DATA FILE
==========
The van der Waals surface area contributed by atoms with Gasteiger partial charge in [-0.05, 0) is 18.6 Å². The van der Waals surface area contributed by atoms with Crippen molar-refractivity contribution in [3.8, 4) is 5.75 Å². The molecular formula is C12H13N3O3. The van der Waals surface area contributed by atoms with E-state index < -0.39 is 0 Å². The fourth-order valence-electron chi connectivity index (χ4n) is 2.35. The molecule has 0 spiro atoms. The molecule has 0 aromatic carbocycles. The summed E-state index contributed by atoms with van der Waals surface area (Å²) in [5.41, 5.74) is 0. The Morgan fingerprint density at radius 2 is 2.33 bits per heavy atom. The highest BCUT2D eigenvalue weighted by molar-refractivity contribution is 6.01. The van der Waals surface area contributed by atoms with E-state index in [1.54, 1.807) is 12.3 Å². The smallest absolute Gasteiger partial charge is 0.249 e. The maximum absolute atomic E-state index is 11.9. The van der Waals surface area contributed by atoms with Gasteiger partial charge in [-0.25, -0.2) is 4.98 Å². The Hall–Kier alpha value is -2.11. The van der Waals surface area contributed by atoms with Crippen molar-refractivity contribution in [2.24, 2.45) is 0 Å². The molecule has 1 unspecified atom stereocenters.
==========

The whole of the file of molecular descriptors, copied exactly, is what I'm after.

The van der Waals surface area contributed by atoms with Gasteiger partial charge in [-0.05, 0) is 18.6 Å². The van der Waals surface area contributed by atoms with Crippen molar-refractivity contribution in [3.8, 4) is 5.75 Å². The molecular formula is C12H13N3O3. The van der Waals surface area contributed by atoms with E-state index < -0.39 is 0 Å². The fourth-order valence-electron chi connectivity index (χ4n) is 2.35. The molecule has 0 spiro atoms. The molecule has 0 aromatic carbocycles. The summed E-state index contributed by atoms with van der Waals surface area (Å²) in [5.41, 5.74) is 0. The Morgan fingerprint density at radius 2 is 2.33 bits per heavy atom. The highest BCUT2D eigenvalue weighted by molar-refractivity contribution is 6.01. The van der Waals surface area contributed by atoms with E-state index in [1.54, 1.807) is 12.3 Å². The smallest absolute Gasteiger partial charge is 0.249 e. The maximum absolute atomic E-state index is 11.9. The van der Waals surface area contributed by atoms with Gasteiger partial charge in [-0.25, -0.2) is 4.98 Å². The Hall–Kier alpha value is -2.11. The van der Waals surface area contributed by atoms with Crippen molar-refractivity contribution in [2.24, 2.45) is 0 Å². The molecule has 1 unspecified atom stereocenters.